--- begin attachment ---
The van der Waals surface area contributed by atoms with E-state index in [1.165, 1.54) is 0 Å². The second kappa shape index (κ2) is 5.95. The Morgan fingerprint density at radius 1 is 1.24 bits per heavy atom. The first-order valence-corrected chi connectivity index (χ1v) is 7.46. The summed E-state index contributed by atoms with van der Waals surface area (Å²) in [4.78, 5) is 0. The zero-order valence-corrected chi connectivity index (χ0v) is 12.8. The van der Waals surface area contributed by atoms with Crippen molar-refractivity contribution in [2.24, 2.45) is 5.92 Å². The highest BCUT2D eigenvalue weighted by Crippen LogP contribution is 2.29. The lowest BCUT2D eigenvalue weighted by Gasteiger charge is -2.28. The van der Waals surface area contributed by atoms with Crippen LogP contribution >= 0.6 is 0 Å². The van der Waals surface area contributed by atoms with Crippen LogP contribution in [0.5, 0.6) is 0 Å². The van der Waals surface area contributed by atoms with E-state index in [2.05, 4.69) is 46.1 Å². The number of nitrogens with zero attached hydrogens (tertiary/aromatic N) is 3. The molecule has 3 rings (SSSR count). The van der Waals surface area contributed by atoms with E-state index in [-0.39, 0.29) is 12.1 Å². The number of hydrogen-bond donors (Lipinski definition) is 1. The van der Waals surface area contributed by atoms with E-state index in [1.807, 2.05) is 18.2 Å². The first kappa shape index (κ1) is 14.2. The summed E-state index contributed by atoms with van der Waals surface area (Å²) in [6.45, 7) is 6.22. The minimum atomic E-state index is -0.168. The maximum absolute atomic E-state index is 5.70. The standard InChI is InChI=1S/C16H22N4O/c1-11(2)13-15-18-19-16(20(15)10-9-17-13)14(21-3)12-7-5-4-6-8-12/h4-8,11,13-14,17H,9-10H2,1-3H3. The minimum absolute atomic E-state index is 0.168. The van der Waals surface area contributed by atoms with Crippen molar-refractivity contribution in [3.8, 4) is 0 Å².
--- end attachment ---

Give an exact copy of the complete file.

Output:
The van der Waals surface area contributed by atoms with E-state index in [1.165, 1.54) is 0 Å². The second kappa shape index (κ2) is 5.95. The Morgan fingerprint density at radius 1 is 1.24 bits per heavy atom. The first-order valence-corrected chi connectivity index (χ1v) is 7.46. The summed E-state index contributed by atoms with van der Waals surface area (Å²) in [4.78, 5) is 0. The zero-order valence-corrected chi connectivity index (χ0v) is 12.8. The van der Waals surface area contributed by atoms with Crippen molar-refractivity contribution in [2.24, 2.45) is 5.92 Å². The highest BCUT2D eigenvalue weighted by Crippen LogP contribution is 2.29. The lowest BCUT2D eigenvalue weighted by Gasteiger charge is -2.28. The van der Waals surface area contributed by atoms with Crippen LogP contribution >= 0.6 is 0 Å². The van der Waals surface area contributed by atoms with Crippen LogP contribution in [0.5, 0.6) is 0 Å². The van der Waals surface area contributed by atoms with E-state index in [2.05, 4.69) is 46.1 Å². The number of nitrogens with zero attached hydrogens (tertiary/aromatic N) is 3. The molecule has 3 rings (SSSR count). The van der Waals surface area contributed by atoms with E-state index in [-0.39, 0.29) is 12.1 Å². The number of hydrogen-bond donors (Lipinski definition) is 1. The van der Waals surface area contributed by atoms with E-state index in [1.807, 2.05) is 18.2 Å². The first kappa shape index (κ1) is 14.2. The summed E-state index contributed by atoms with van der Waals surface area (Å²) in [6.45, 7) is 6.22. The minimum atomic E-state index is -0.168. The maximum absolute atomic E-state index is 5.70. The standard InChI is InChI=1S/C16H22N4O/c1-11(2)13-15-18-19-16(20(15)10-9-17-13)14(21-3)12-7-5-4-6-8-12/h4-8,11,13-14,17H,9-10H2,1-3H3. The minimum absolute atomic E-state index is 0.168. The van der Waals surface area contributed by atoms with Crippen molar-refractivity contribution in [3.8, 4) is 0 Å².